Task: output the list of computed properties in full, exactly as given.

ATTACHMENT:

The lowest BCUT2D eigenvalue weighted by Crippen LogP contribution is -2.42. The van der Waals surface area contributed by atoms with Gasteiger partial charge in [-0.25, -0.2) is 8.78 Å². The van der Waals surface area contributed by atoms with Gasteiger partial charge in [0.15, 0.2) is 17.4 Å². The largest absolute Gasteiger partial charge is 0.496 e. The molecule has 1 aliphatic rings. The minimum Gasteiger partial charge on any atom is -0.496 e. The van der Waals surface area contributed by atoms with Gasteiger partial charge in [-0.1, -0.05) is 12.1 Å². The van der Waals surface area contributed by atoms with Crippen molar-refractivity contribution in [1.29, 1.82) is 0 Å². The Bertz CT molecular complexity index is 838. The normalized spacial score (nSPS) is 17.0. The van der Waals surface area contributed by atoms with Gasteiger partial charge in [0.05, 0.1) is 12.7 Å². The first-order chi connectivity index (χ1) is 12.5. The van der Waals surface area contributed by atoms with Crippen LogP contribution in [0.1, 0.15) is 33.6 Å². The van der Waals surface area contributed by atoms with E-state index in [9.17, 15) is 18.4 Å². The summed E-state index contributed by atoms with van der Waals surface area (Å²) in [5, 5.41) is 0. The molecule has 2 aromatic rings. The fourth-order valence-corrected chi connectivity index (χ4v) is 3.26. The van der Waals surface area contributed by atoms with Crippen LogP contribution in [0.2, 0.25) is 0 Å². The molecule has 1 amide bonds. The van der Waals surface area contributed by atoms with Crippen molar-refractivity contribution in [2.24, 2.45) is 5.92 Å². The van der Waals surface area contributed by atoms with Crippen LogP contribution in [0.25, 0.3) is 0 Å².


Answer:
The lowest BCUT2D eigenvalue weighted by Crippen LogP contribution is -2.42. The van der Waals surface area contributed by atoms with Gasteiger partial charge in [-0.25, -0.2) is 8.78 Å². The van der Waals surface area contributed by atoms with Gasteiger partial charge in [0.15, 0.2) is 17.4 Å². The largest absolute Gasteiger partial charge is 0.496 e. The molecule has 1 aliphatic rings. The minimum Gasteiger partial charge on any atom is -0.496 e. The van der Waals surface area contributed by atoms with Gasteiger partial charge in [-0.1, -0.05) is 12.1 Å². The van der Waals surface area contributed by atoms with Crippen molar-refractivity contribution in [1.29, 1.82) is 0 Å². The Bertz CT molecular complexity index is 838. The normalized spacial score (nSPS) is 17.0. The van der Waals surface area contributed by atoms with Gasteiger partial charge in [0.05, 0.1) is 12.7 Å². The first-order chi connectivity index (χ1) is 12.5. The van der Waals surface area contributed by atoms with Crippen LogP contribution in [0.1, 0.15) is 33.6 Å². The van der Waals surface area contributed by atoms with E-state index in [9.17, 15) is 18.4 Å². The summed E-state index contributed by atoms with van der Waals surface area (Å²) in [5, 5.41) is 0. The molecule has 2 aromatic rings. The fourth-order valence-corrected chi connectivity index (χ4v) is 3.26. The van der Waals surface area contributed by atoms with Crippen LogP contribution in [0.2, 0.25) is 0 Å². The molecule has 1 amide bonds. The van der Waals surface area contributed by atoms with Crippen molar-refractivity contribution in [2.24, 2.45) is 5.92 Å². The van der Waals surface area contributed by atoms with Crippen LogP contribution in [0.25, 0.3) is 0 Å².